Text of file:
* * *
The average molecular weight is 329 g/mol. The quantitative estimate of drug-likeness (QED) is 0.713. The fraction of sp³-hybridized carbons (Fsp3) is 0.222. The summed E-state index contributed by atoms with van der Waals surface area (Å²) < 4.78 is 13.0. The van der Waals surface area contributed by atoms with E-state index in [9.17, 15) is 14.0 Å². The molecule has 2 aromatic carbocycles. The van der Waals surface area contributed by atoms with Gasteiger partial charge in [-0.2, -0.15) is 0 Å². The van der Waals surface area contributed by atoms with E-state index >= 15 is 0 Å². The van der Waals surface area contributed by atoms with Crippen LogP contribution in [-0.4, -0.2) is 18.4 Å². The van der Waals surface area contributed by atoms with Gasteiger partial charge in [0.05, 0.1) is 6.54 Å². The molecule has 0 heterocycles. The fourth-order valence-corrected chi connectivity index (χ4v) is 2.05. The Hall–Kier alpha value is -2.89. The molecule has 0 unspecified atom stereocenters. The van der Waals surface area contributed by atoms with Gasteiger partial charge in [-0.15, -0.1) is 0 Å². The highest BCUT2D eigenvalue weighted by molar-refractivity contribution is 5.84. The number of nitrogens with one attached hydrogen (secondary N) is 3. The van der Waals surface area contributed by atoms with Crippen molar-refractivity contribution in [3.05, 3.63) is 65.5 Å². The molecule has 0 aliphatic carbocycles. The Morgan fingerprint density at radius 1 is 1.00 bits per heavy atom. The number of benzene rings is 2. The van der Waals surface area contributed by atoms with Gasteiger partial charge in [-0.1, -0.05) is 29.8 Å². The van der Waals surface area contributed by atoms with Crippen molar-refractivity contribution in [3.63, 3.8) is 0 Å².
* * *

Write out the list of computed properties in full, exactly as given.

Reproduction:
The average molecular weight is 329 g/mol. The quantitative estimate of drug-likeness (QED) is 0.713. The fraction of sp³-hybridized carbons (Fsp3) is 0.222. The summed E-state index contributed by atoms with van der Waals surface area (Å²) < 4.78 is 13.0. The van der Waals surface area contributed by atoms with E-state index in [9.17, 15) is 14.0 Å². The molecule has 2 aromatic carbocycles. The van der Waals surface area contributed by atoms with Gasteiger partial charge in [-0.2, -0.15) is 0 Å². The van der Waals surface area contributed by atoms with E-state index >= 15 is 0 Å². The van der Waals surface area contributed by atoms with Crippen LogP contribution in [-0.4, -0.2) is 18.4 Å². The van der Waals surface area contributed by atoms with Gasteiger partial charge in [0.05, 0.1) is 6.54 Å². The molecule has 0 heterocycles. The fourth-order valence-corrected chi connectivity index (χ4v) is 2.05. The Hall–Kier alpha value is -2.89. The molecule has 0 unspecified atom stereocenters. The van der Waals surface area contributed by atoms with Gasteiger partial charge in [-0.15, -0.1) is 0 Å². The highest BCUT2D eigenvalue weighted by molar-refractivity contribution is 5.84. The number of nitrogens with one attached hydrogen (secondary N) is 3. The van der Waals surface area contributed by atoms with Crippen molar-refractivity contribution in [3.05, 3.63) is 65.5 Å². The molecule has 0 aliphatic carbocycles. The Morgan fingerprint density at radius 1 is 1.00 bits per heavy atom. The number of benzene rings is 2. The van der Waals surface area contributed by atoms with Gasteiger partial charge in [-0.1, -0.05) is 29.8 Å². The van der Waals surface area contributed by atoms with Crippen molar-refractivity contribution in [3.63, 3.8) is 0 Å².